Who Owns Scientific Data?
The coronavirus pandemic has rekindled a long-standing debate on whether viruses are a nation’s property, and if countries are obliged to share biological samples and scientific data that are key to developing life-saving treatments and vaccines. More than 6.5 million people are reported to have been infected globally, according to a Reuters tally.
China, where the novel coronavirus emerged late last year, shared the viral genetic sequence data (GSD) with the World Health Organization (WHO) in early January. That enabled laboratories around the world to start developing test kits, medications and vaccines.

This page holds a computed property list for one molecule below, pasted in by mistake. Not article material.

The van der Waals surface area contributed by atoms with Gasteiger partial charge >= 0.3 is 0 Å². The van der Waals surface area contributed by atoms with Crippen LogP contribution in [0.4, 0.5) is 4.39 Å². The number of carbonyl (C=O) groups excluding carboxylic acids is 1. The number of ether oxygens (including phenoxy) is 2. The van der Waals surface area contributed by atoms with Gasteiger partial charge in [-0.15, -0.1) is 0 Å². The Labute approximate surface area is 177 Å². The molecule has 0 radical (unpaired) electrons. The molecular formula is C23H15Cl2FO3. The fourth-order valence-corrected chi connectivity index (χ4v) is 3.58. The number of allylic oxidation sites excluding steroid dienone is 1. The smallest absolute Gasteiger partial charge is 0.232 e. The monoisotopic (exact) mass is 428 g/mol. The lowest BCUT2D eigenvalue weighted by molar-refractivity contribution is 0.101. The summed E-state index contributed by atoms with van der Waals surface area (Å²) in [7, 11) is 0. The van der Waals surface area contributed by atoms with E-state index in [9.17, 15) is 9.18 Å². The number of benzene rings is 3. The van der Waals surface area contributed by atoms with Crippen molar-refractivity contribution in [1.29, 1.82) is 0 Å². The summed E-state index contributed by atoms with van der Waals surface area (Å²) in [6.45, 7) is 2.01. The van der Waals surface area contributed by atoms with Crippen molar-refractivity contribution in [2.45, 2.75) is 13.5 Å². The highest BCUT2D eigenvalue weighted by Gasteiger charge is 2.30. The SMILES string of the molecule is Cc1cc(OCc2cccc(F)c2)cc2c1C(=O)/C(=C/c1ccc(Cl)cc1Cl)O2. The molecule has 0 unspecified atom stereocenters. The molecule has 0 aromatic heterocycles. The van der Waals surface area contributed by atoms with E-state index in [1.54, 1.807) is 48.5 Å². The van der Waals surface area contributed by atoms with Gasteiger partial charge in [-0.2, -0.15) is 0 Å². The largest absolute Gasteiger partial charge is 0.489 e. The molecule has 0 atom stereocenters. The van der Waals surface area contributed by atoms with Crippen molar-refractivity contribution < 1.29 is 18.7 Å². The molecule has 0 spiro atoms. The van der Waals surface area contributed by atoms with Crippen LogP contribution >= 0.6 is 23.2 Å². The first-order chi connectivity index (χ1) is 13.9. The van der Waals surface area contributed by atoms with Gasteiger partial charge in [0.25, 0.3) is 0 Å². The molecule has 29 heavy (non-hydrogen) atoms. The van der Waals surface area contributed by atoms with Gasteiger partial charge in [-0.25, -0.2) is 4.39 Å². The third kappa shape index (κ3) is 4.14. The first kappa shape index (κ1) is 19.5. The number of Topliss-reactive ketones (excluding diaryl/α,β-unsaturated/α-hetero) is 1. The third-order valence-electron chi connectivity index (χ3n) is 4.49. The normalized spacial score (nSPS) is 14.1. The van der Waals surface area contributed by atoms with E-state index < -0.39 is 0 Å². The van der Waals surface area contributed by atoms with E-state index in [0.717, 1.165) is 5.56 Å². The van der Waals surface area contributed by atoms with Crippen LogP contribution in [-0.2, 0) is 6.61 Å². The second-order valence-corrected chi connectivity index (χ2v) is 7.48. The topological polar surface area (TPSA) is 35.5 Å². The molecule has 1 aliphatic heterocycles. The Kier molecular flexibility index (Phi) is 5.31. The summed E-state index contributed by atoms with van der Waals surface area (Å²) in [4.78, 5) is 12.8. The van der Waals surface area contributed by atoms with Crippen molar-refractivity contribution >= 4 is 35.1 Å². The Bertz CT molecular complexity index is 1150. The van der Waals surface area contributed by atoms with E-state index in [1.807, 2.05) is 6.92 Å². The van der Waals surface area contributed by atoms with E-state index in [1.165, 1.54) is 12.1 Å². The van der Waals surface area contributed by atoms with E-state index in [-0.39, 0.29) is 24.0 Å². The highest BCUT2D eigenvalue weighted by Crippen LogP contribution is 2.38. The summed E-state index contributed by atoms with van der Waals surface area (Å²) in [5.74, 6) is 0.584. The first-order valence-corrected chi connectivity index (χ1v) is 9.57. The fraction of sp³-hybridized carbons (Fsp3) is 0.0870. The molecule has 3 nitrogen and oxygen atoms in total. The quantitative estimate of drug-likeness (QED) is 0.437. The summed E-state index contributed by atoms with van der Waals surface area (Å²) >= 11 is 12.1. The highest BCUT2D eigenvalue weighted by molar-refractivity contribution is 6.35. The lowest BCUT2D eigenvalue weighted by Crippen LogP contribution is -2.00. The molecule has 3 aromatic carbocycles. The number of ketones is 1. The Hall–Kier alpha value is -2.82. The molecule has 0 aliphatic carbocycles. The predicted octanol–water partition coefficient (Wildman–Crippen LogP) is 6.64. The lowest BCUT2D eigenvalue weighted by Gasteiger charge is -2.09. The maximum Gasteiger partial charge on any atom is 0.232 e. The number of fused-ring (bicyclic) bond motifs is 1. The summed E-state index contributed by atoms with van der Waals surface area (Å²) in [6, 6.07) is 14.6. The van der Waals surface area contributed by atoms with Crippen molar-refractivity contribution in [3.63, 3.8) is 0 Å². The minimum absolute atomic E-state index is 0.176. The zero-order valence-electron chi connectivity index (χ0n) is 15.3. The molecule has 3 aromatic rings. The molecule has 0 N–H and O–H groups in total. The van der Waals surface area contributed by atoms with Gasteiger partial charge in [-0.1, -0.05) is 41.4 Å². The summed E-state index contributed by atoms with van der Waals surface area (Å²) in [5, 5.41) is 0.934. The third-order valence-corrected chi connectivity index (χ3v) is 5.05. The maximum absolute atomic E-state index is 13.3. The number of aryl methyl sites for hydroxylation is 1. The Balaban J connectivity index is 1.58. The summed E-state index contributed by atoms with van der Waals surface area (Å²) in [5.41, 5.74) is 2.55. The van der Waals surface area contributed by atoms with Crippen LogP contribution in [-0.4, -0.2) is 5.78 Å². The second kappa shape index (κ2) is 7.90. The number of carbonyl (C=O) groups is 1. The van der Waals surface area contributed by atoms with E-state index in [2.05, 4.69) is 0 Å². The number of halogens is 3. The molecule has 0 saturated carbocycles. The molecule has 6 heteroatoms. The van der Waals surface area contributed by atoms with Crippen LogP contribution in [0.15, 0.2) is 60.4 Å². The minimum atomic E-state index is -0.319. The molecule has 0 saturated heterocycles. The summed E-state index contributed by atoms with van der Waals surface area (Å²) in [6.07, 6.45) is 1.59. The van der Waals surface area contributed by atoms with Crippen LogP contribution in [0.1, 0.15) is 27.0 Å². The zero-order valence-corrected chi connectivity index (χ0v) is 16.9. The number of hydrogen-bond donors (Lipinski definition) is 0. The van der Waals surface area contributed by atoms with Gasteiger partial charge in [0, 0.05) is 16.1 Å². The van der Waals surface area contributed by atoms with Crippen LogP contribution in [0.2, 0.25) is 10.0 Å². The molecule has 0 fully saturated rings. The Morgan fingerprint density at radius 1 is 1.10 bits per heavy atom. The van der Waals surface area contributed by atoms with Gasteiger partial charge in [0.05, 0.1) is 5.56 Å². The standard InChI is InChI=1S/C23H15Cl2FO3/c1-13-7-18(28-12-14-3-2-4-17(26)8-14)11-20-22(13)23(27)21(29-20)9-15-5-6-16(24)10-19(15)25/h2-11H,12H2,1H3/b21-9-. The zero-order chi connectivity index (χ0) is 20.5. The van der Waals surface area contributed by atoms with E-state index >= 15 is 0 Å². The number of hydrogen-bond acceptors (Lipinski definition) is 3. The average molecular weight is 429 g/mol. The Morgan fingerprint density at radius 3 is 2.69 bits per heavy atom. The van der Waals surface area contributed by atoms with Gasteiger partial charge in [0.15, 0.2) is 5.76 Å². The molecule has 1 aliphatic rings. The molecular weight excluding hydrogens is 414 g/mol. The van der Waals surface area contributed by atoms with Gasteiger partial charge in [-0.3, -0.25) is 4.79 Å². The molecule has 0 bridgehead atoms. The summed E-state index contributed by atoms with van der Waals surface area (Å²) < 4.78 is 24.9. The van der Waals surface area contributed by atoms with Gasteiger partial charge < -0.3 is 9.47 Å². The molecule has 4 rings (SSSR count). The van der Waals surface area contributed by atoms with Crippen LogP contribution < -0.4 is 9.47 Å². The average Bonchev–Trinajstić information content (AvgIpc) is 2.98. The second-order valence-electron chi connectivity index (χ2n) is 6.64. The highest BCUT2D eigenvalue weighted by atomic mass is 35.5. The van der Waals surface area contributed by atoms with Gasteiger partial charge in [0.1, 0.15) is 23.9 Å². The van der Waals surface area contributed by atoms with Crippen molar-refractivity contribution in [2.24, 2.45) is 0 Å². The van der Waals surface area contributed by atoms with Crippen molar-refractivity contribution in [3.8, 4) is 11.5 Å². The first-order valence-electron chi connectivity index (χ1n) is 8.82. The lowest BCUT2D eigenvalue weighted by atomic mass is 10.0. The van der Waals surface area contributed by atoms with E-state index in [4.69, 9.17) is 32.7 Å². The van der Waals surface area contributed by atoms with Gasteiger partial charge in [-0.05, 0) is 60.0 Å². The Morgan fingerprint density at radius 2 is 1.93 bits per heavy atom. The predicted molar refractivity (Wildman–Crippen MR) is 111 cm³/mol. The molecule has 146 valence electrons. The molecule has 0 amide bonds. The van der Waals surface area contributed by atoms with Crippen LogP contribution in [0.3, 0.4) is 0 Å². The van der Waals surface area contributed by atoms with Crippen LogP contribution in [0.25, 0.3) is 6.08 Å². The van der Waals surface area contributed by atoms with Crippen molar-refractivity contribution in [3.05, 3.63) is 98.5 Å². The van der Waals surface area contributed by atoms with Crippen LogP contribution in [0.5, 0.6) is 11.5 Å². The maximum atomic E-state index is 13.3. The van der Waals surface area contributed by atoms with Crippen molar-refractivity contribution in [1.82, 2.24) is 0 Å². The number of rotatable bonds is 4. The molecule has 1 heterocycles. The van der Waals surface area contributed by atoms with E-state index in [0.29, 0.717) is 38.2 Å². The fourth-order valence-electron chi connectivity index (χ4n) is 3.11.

Since then, however, a war of words has erupted around who gets access to vaccines and treatments first, with outrage over reports the U.S. administration tried to gain access to a potential vaccine being developed by a German firm.
“It is morally wrong to think that someone has a stronger claim to a vaccine because they happen to live in a rich country,” said Mark Eccleston-Turner, co-author of a recent paper on the issue of viral sovereignty.
The international legal system encourages countries to look at viruses as their “sovereign resources that can be bargained and bartered away in exchange for future health goods such as vaccines,” he told the Thomson Reuters Foundation.
“We need to move away from this model to one where viruses, and the health goods which are developed are seen as public goods, which everyone in the world has equal claim and access to,” said Eccleston-Turner, a lecturer at Britain’s Keele University.